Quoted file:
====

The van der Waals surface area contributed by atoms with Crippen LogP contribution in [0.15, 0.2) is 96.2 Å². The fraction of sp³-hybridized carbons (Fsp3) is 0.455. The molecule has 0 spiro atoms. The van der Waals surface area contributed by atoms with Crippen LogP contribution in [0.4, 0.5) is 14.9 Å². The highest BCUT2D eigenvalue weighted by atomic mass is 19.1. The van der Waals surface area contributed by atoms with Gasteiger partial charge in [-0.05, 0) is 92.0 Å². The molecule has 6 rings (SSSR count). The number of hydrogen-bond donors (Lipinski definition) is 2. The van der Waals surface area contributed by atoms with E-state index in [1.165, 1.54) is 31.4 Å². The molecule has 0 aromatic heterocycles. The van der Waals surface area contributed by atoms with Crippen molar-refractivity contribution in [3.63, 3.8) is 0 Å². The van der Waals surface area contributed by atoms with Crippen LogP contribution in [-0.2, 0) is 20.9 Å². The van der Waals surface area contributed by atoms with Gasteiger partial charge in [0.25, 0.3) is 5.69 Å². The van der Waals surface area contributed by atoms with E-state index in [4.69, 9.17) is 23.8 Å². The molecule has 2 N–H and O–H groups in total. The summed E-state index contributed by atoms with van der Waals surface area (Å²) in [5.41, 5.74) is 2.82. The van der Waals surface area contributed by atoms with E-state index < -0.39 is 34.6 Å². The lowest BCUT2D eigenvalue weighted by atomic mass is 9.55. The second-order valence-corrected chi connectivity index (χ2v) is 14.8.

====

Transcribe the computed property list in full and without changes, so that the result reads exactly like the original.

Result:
The van der Waals surface area contributed by atoms with Crippen LogP contribution in [0.15, 0.2) is 96.2 Å². The fraction of sp³-hybridized carbons (Fsp3) is 0.455. The molecule has 0 spiro atoms. The van der Waals surface area contributed by atoms with Crippen LogP contribution in [0.4, 0.5) is 14.9 Å². The highest BCUT2D eigenvalue weighted by atomic mass is 19.1. The van der Waals surface area contributed by atoms with Gasteiger partial charge in [-0.05, 0) is 92.0 Å². The molecule has 6 rings (SSSR count). The number of hydrogen-bond donors (Lipinski definition) is 2. The van der Waals surface area contributed by atoms with E-state index in [1.165, 1.54) is 31.4 Å². The molecule has 0 aromatic heterocycles. The van der Waals surface area contributed by atoms with Crippen molar-refractivity contribution in [3.63, 3.8) is 0 Å². The van der Waals surface area contributed by atoms with Crippen LogP contribution in [-0.2, 0) is 20.9 Å². The van der Waals surface area contributed by atoms with Gasteiger partial charge in [0.25, 0.3) is 5.69 Å². The van der Waals surface area contributed by atoms with E-state index in [4.69, 9.17) is 23.8 Å². The molecule has 2 N–H and O–H groups in total. The summed E-state index contributed by atoms with van der Waals surface area (Å²) in [5.41, 5.74) is 2.82. The van der Waals surface area contributed by atoms with E-state index < -0.39 is 34.6 Å². The lowest BCUT2D eigenvalue weighted by atomic mass is 9.55. The second-order valence-corrected chi connectivity index (χ2v) is 14.8.